The data will be analyzed using thematic analysis. The interviews and focus group will be taped and transcribed. Transcripts will be examined for codes, and Codes will be arranged into themes.

The final approach to data collection will be a survey that will include a total of 14 questions, including four demographic questions and ten content questions. The survey will be conducted using Survey Monkey, as the service provides basic statistical analysis and does not require much experience to be used. A purposeful sample of 25 teachers from the urban Elementary will be invited to complete the survey. The invitations will be sent via email with a link to the survey questions. The emails will also include a brief description of the study, including its purpose and methods. The participants will also be offered to sign an online form of consent. The sampling method will be used as it will help to make generalizations out of a relatively small sample (Etikan & Bala, 2017). The survey data may be analyzed using frequency of responses as well as mean, median and modal data to provide insight into participant experiences.

References

Allen, S. (2008). Eradicating the achievement gap: History, education, and reformation. Black History Bulletin, 71(1), 13–17. Web.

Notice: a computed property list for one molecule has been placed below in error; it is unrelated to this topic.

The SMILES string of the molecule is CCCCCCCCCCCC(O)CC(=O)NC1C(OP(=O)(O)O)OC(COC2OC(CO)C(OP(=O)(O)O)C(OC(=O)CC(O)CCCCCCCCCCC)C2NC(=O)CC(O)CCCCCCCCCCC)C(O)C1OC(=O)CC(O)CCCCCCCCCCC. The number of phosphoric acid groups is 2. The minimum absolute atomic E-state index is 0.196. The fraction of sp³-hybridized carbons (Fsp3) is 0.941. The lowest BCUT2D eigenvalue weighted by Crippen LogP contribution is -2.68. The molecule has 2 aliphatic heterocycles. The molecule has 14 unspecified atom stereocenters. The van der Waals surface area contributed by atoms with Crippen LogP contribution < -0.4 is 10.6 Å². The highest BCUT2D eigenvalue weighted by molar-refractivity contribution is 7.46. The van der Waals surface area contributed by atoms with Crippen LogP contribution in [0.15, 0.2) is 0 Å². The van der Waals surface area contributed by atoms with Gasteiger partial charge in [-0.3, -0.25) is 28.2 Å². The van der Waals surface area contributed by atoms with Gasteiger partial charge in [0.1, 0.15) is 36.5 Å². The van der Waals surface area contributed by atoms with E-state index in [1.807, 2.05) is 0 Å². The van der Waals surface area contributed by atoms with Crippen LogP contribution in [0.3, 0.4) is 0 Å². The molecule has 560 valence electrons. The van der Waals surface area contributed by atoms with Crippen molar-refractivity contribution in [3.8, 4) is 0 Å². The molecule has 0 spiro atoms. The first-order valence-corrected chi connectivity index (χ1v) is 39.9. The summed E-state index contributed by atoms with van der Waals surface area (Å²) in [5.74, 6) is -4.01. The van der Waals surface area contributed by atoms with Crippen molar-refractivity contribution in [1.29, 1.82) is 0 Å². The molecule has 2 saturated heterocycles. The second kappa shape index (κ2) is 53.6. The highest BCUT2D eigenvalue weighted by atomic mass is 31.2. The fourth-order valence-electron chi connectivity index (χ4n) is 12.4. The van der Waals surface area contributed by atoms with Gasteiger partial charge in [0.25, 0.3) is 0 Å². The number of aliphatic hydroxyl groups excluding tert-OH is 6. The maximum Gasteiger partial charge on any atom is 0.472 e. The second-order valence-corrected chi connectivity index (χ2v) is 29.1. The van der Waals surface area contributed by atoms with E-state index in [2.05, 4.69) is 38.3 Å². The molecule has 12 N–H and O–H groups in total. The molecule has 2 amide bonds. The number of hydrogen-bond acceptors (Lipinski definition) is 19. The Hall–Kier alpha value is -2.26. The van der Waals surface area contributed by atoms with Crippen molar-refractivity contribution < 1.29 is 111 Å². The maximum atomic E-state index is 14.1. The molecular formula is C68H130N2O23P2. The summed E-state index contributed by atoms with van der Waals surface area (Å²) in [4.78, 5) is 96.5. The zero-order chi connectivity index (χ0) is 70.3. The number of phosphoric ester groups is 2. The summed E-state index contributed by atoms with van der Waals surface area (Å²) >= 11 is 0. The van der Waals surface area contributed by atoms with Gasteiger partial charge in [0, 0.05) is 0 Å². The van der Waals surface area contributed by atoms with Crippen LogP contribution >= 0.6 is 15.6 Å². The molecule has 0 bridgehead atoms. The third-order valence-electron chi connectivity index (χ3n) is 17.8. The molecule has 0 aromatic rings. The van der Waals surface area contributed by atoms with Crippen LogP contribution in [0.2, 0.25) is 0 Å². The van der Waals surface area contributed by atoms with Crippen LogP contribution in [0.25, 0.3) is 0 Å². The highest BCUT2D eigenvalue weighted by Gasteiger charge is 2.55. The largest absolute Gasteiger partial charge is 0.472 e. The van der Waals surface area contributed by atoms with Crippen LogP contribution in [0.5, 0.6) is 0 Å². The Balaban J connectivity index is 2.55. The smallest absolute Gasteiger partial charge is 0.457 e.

Atlay, C., Tieben, N., Hillmert, S., & Fauth, B. (2019). Instructional quality and achievement inequality: How effective is teaching in closing the social achievement gap? Learning and Instruction, 63, Article 101211. Web.

Assari, S., Mardani, A., Maleki, M., Boyce, S., & Bazargan, M. (2021). Black–White achievement gap: Role of race, school urbanity, and parental education. Pediatric Health, Medicine and Therapeutics, 12(N), 1-11. Web.

Bowman, B. T., Comer, J. P., & Johns, D. J. (2018). Addressing the African American achievement gap: Three leading educators issue a call to action. YC Young Children, 73(2), 14–23. Web.

Dahir, M. (2019). Between cultural literacy and cultural relevance: A culturally pragmatic approach to reducing the Black–White achievement gap. In Dahir, M. (Ed.), Handbook of theory and research in cultural studies and education (pp. 1–19). Springer.